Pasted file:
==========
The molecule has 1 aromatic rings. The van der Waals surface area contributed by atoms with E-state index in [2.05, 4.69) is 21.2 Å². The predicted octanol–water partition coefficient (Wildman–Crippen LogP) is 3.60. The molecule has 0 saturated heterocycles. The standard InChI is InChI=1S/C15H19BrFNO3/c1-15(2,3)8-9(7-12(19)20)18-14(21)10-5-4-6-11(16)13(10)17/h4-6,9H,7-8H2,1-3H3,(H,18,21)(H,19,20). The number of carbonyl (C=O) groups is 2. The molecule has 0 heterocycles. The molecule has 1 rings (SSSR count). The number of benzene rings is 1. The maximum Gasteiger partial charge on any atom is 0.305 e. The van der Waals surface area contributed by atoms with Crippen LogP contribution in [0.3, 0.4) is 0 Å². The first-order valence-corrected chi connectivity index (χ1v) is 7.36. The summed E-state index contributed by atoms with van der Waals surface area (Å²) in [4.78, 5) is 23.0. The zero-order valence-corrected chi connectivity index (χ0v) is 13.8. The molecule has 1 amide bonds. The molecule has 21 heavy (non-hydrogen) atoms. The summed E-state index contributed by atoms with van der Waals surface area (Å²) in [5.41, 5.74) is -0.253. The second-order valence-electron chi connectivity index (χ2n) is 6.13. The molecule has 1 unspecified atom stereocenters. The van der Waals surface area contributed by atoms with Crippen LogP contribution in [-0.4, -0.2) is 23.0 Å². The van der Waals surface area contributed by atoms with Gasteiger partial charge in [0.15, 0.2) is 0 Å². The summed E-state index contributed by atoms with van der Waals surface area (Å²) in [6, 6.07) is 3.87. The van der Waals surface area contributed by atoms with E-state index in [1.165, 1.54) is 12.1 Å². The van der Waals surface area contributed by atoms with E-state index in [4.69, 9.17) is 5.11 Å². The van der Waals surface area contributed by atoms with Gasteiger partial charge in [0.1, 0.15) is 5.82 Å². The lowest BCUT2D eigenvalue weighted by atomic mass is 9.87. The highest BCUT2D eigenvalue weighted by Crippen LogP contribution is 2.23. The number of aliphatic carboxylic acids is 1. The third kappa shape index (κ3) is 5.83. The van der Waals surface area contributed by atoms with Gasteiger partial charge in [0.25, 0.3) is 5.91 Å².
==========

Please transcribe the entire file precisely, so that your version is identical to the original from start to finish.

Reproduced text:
The molecule has 1 aromatic rings. The van der Waals surface area contributed by atoms with E-state index in [2.05, 4.69) is 21.2 Å². The predicted octanol–water partition coefficient (Wildman–Crippen LogP) is 3.60. The molecule has 0 saturated heterocycles. The standard InChI is InChI=1S/C15H19BrFNO3/c1-15(2,3)8-9(7-12(19)20)18-14(21)10-5-4-6-11(16)13(10)17/h4-6,9H,7-8H2,1-3H3,(H,18,21)(H,19,20). The number of carbonyl (C=O) groups is 2. The molecule has 0 heterocycles. The molecule has 1 rings (SSSR count). The number of benzene rings is 1. The maximum Gasteiger partial charge on any atom is 0.305 e. The van der Waals surface area contributed by atoms with Crippen LogP contribution in [0.3, 0.4) is 0 Å². The first-order valence-corrected chi connectivity index (χ1v) is 7.36. The summed E-state index contributed by atoms with van der Waals surface area (Å²) in [4.78, 5) is 23.0. The zero-order valence-corrected chi connectivity index (χ0v) is 13.8. The molecule has 1 amide bonds. The molecule has 21 heavy (non-hydrogen) atoms. The summed E-state index contributed by atoms with van der Waals surface area (Å²) in [5.41, 5.74) is -0.253. The second-order valence-electron chi connectivity index (χ2n) is 6.13. The molecule has 1 unspecified atom stereocenters. The van der Waals surface area contributed by atoms with Crippen LogP contribution in [-0.4, -0.2) is 23.0 Å². The van der Waals surface area contributed by atoms with Gasteiger partial charge in [0.15, 0.2) is 0 Å². The summed E-state index contributed by atoms with van der Waals surface area (Å²) in [6, 6.07) is 3.87. The van der Waals surface area contributed by atoms with E-state index in [1.165, 1.54) is 12.1 Å². The van der Waals surface area contributed by atoms with E-state index in [4.69, 9.17) is 5.11 Å². The van der Waals surface area contributed by atoms with Gasteiger partial charge in [0.1, 0.15) is 5.82 Å². The lowest BCUT2D eigenvalue weighted by atomic mass is 9.87. The highest BCUT2D eigenvalue weighted by Crippen LogP contribution is 2.23. The number of aliphatic carboxylic acids is 1. The third kappa shape index (κ3) is 5.83. The van der Waals surface area contributed by atoms with Gasteiger partial charge in [0.25, 0.3) is 5.91 Å².